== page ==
Retailers typically gain the edge on their competitors when they consistently deliver a superb customer experience. And many retailers’ networks may already be gathering some of the data points that could help them home in on what their customers are truly after, including repeat versus new visitors, connected visitors, time spent in location, peak in-store traffic and more.
Applying analytics to that data can yield even greater insights: market share and forecasting, inventory and distribution, 360-customer views, and mobile application use and penetration. Any retailer planning new infrastructure or an upgrade should consider networking and analytics as well as cloud-based tools when determining how best to leverage the data to transform customer loyalty.
“The Loyalty Report 2018,” now in its eighth year, annually assesses more than 800 loyalty programs in 18 markets, including payments, retail, grocery, gas, dining, entertainment and more. The latest survey highlights several areas where brands may look to improve their loyalty programs, especially through the help of technology tools.
- Go above and beyond points to embrace new loyalty “currencies” and experiences that can be tracked and rewarded. “A growing number of members (87 percent) say they are open to having various details of their activity and behavior watched, monitored and tracked in order to receive access to personalized rewards or engagements,” the report states. Notably, “openness to being tracked is highest among affluent (94 percent), Gen Z (91 percent) and households with children (88 percent).”
- New technology and increasing use of existing technology leads to greater member satisfaction and engagement. “95 percent of members want to engage with brands through a mix of new, emerging and growing tech, including augmented reality, virtual reality, card-on-file and more,” the report continues. “Members who have engaged with loyalty technology say it has substantially improved their member experience.” Automatic, location-based offers, instant points redemption and mobile phone redemption round out the list of touchpoints that most improved customers’ experiences.
- Meeting customer needs in person is essential to improving the experience. “While technology offers a path to increased member engagement, human interactions are more critical than ever and offer brands a cost-effective way to foster loyal relationships with members,” the report states.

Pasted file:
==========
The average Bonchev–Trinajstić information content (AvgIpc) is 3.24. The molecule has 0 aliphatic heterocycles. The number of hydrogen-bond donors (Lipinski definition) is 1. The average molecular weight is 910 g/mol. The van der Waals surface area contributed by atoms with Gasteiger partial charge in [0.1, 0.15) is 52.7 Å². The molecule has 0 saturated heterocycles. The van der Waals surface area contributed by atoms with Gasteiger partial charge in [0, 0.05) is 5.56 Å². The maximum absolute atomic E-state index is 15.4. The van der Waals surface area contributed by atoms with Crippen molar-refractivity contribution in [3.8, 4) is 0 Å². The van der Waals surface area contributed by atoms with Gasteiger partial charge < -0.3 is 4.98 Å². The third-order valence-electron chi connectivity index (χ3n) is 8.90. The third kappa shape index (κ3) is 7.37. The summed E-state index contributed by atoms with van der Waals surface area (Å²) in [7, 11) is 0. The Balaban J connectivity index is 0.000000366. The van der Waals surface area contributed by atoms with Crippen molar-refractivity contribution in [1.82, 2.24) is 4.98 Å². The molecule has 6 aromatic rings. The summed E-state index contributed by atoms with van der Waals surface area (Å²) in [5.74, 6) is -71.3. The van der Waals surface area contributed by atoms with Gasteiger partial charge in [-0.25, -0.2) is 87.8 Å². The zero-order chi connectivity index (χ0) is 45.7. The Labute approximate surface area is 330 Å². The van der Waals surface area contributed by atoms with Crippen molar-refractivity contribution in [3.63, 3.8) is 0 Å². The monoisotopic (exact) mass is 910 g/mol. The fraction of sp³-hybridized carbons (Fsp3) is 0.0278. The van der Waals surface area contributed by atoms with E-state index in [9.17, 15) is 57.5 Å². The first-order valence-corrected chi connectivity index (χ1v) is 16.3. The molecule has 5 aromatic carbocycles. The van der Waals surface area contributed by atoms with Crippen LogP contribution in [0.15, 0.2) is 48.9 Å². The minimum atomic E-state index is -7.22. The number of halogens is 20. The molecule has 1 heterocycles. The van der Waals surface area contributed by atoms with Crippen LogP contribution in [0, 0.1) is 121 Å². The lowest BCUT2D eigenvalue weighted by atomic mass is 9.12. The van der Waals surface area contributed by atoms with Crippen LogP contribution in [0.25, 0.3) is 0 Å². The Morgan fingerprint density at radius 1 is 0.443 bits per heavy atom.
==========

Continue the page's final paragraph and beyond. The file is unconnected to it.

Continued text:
Digital Transformation Shouldn’t Wait
When retailers continuously fail to update or keep current on back-end resources to support such programs, they can find themselves falling behind their competitors. Then-necessary rip-and-replace efforts slow future progress and increase the cost of new initiatives. When assessing a digital transformation strategy, retailers should not only consider the technologies they plan to deploy within the next nine to 12 months, but also attempt to anticipate their needs up to five years down the road. While retail IT leaders might not be able to say with certainty which specific applications they’ll be rolling out in half a decade, it’s all but certain that demands on infrastructure will continue to rise, and it’s important for organizations to position themselves to adapt rapidly to a changing environment.
Although new use cases will continue to pop up, the business goals driving the need for IT investments — such as increased customer engagement — will largely remain constant. These are the business drivers that should inform the design and deployment of retail technology solutions. Smart retail is a big-picture approach that identifies not only critical business problems, but also opportunities to improve decision-making and operations through better data.
Investments in the following areas can help stores implement smart retail solutions today while preparing for a changing future:
- Network Solutions: The rise of mobility in recent years has heightened the importance of robust networking solutions, and emerging technologies such as the Internet of Things will only deepen retailers’ reliance on their networks. In addition to wireless technologies such as access points and mobile beacons, many stores beef up investments in areas such as WAN/LAN, telecommunications and software-defined networking. As data analytics use cases become more prevalent, a strong network will ensure retailers are able to accommodate information from customer-facing mobile apps, inventory systems, smart cameras and other IoT endpoints, further driving service and loyalty plays. Strong network service should be available not only to support in-store operational needs, but also in-store wireless for customers, mobile applications, beacons and sensor technology, as well as storage and analytics tools. All of those tools work together to provide a fuller picture of the customer — and retailers’ ability to better serve them — and they rely on a network backbone that must be able to keep all of that data flowing, even through peak use times.
- Data Center/Cloud Solutions: The data center, along with cloud-based solutions, play an enormous role in data analytics initiatives, which require retailers to store and process more information than ever before. As stores grow their capacity, retail executives will need to make decisions about which resources to keep on-premises and which to outsource to the cloud. For retail data analytics in particular, a hybrid cloud approach may make sense, as that allows stores to quickly scale resources up and down according to demand — an essential capability in an industry that sees dramatic seasonal spikes
LEARN MORE: Listen to CDW’s Aaron Lagowski describe a typical Envisioning Workshop, which helps retailers prepare for new technology and IoT.